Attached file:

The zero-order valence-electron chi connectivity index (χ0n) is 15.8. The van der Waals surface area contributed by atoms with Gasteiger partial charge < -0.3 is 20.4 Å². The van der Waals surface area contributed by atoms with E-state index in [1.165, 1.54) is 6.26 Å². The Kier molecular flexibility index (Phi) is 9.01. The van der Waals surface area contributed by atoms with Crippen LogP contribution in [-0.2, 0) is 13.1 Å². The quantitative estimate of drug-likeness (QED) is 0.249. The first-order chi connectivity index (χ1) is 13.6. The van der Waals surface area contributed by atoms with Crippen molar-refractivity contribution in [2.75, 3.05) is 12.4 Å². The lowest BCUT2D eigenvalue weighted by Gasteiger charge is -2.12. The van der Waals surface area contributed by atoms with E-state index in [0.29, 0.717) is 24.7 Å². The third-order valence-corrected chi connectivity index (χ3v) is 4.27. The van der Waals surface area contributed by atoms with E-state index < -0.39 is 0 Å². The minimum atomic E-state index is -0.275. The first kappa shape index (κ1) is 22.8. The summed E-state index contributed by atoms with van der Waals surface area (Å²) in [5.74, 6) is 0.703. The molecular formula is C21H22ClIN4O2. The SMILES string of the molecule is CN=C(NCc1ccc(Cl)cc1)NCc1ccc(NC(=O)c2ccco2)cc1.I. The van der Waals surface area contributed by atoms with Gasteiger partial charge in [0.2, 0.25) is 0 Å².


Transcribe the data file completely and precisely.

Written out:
The zero-order valence-electron chi connectivity index (χ0n) is 15.8. The van der Waals surface area contributed by atoms with Gasteiger partial charge < -0.3 is 20.4 Å². The van der Waals surface area contributed by atoms with E-state index in [1.165, 1.54) is 6.26 Å². The Kier molecular flexibility index (Phi) is 9.01. The van der Waals surface area contributed by atoms with Crippen LogP contribution in [-0.2, 0) is 13.1 Å². The quantitative estimate of drug-likeness (QED) is 0.249. The first-order chi connectivity index (χ1) is 13.6. The van der Waals surface area contributed by atoms with Crippen molar-refractivity contribution in [2.75, 3.05) is 12.4 Å². The lowest BCUT2D eigenvalue weighted by Gasteiger charge is -2.12. The van der Waals surface area contributed by atoms with E-state index in [0.29, 0.717) is 24.7 Å². The third-order valence-corrected chi connectivity index (χ3v) is 4.27. The van der Waals surface area contributed by atoms with E-state index < -0.39 is 0 Å². The minimum atomic E-state index is -0.275. The first kappa shape index (κ1) is 22.8. The summed E-state index contributed by atoms with van der Waals surface area (Å²) in [5.74, 6) is 0.703. The molecular formula is C21H22ClIN4O2. The SMILES string of the molecule is CN=C(NCc1ccc(Cl)cc1)NCc1ccc(NC(=O)c2ccco2)cc1.I. The van der Waals surface area contributed by atoms with Gasteiger partial charge in [0.2, 0.25) is 0 Å².